HomeGroupsTalkZeitgeist
This site uses cookies to deliver our services, improve performance, for analytics, and (if not signed in) for advertising. By using LibraryThing you acknowledge that you have read and understand our Terms of Service and Privacy Policy. Your use of the site and services is subject to these policies and terms.
Hide this

Results from Google Books

Click on a thumbnail to go to Google Books.

Steam by Jessica Fortunato
Loading...
MembersReviewsPopularityAverage ratingConversations
113,689,591 (5)None
Recently added byRobert.Zimmermann

None.

None
Loading...

Sign up for LibraryThing to find out whether you'll like this book.

No current Talk conversations about this book.

Fortunato takes a nice-sized leap away from her series, The Sin Collector, in the short story Steam. I’ve enjoyed The Sin Collector and the companion novella, The Sin Collector: Thomas, but with Steam it is a much different genre, set of characters, and overall feel that sets it apart from her past work.

At the base of this story is the theme of love. But this isn’t just a love story of romance. There is love on many levels throughout that can touch many different readers. This is all due to the life that the main character, Charlotte (or her nickname, Charlie,) has to live. When you live a majority of your life with an artificial heart instead of a human heart, things won’t be normal.

I really enjoy how Fortunato can put so much into a short story. There’s no lack of depth to her characters. As mentioned Charlie is a complicated character. Viktor also is hard to figure out until later in the story when things start clicking together. It is the complexity that allows the reader to think, predict, and still enjoy whatever outcome happens in the end.

Aside from the characters, I enjoyed the mixed genres in Steam. I don’t even know what to call it exactly. There’s part steampunk, in the technology used to keep Charlie alive, there’s a bit of a fantasy element because of this as well, coupled with being more of a sci-fi or at least slight jump into medical innovations of the near future kind of feel. All of this is placed in a very contemporary world where almost everything seems normal. Don’t let that make you think it’s confusing. I think it’s great that this story can’t be placed in one little pocket of a genre and forgotten. I think it appealed to me more because it doesn’t have a place anywhere but has a place everywhere, in a sense.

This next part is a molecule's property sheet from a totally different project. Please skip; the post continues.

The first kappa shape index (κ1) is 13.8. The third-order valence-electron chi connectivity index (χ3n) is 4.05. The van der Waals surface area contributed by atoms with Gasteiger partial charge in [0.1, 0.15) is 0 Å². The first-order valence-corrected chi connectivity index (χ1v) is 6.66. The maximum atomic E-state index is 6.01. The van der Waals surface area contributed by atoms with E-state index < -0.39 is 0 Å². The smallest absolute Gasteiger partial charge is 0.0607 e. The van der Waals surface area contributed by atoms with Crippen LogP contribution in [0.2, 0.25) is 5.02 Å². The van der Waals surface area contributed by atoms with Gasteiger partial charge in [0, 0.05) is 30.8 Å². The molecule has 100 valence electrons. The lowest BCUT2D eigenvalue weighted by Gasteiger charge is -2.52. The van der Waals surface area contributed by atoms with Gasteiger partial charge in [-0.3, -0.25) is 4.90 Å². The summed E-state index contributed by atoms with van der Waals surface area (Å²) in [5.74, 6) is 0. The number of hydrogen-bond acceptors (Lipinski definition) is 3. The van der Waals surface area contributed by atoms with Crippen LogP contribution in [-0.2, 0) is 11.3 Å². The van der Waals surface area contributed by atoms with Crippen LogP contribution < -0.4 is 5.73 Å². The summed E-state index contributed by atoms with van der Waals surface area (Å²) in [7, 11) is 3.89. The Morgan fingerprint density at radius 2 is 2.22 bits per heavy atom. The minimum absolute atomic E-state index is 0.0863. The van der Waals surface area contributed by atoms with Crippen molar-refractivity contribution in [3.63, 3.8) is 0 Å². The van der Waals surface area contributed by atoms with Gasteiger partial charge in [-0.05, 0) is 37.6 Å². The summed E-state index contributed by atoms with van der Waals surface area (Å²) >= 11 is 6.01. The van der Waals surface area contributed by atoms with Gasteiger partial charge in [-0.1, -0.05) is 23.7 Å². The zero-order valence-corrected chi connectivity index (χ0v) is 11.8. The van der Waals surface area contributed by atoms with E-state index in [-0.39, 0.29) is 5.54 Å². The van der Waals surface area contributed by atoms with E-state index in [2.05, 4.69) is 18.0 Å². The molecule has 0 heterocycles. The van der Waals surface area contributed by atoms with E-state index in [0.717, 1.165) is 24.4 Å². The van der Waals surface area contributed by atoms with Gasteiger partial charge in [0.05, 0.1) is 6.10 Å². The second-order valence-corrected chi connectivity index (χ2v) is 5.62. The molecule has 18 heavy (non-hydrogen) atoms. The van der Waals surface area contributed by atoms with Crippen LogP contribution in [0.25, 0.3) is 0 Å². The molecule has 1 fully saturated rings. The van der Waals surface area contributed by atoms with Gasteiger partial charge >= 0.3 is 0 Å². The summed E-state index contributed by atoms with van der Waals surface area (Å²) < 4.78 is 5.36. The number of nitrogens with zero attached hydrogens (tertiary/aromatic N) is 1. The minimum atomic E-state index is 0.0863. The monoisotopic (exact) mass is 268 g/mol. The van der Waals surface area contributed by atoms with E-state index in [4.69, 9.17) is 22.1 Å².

To wrap this up, I thought I’d be looking forward, more, to reading Fortunato’s The Sin Collector series book 2 when it comes out later this year. But, now that I’ve read Steam and seen her talents for working in an almost alien genre to TSC, I’m going to be on the lookout for more pieces like this to come. ( )
  Robert.Zimmermann | Oct 7, 2013 |
no reviews | add a review
You must log in to edit Common Knowledge data.
For more help see the Common Knowledge help page.
Series (with order)
Canonical title
Original title
Alternative titles
Original publication date
People/Characters
Important places
Important events
Related movies
Awards and honors
Epigraph
Dedication
First words
Quotations
Last words
Disambiguation notice
Publisher's editors
Blurbers
Publisher series
Original language

References to this work on external resources.

Wikipedia in English

None

Book description
Haiku summary

No descriptions found.

No library descriptions found.

Quick Links

Popular covers

None

Rating

Average: (5)
0.5
1
1.5
2
2.5
3
3.5
4
4.5
5 1

Is this you?

Become a LibraryThing Author.

 

About | Contact | Privacy/Terms | Help/FAQs | Blog | Store | APIs | TinyCat | Legacy Libraries | Early Reviewers | Common Knowledge | 125,585,820 books! | Top bar: Always visible